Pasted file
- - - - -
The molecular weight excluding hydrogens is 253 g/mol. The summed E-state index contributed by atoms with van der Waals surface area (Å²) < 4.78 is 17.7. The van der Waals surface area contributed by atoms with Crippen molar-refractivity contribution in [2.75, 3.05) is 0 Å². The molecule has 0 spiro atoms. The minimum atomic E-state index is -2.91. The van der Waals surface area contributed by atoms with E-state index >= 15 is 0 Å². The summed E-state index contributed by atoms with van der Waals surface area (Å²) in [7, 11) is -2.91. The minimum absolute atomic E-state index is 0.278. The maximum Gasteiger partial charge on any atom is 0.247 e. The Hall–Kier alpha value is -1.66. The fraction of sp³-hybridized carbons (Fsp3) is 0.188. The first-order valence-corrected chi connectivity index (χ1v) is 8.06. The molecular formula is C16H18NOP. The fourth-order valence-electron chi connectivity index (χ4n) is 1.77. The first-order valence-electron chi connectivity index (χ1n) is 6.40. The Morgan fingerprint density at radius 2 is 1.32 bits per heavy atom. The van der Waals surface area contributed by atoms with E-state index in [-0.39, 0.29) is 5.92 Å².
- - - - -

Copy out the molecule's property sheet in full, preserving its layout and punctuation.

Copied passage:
The molecular weight excluding hydrogens is 253 g/mol. The summed E-state index contributed by atoms with van der Waals surface area (Å²) < 4.78 is 17.7. The van der Waals surface area contributed by atoms with Crippen molar-refractivity contribution in [2.75, 3.05) is 0 Å². The molecule has 0 spiro atoms. The minimum atomic E-state index is -2.91. The van der Waals surface area contributed by atoms with E-state index >= 15 is 0 Å². The summed E-state index contributed by atoms with van der Waals surface area (Å²) in [7, 11) is -2.91. The minimum absolute atomic E-state index is 0.278. The maximum Gasteiger partial charge on any atom is 0.247 e. The Hall–Kier alpha value is -1.66. The fraction of sp³-hybridized carbons (Fsp3) is 0.188. The first-order valence-corrected chi connectivity index (χ1v) is 8.06. The molecular formula is C16H18NOP. The fourth-order valence-electron chi connectivity index (χ4n) is 1.77. The first-order valence-electron chi connectivity index (χ1n) is 6.40. The Morgan fingerprint density at radius 2 is 1.32 bits per heavy atom. The van der Waals surface area contributed by atoms with E-state index in [-0.39, 0.29) is 5.92 Å².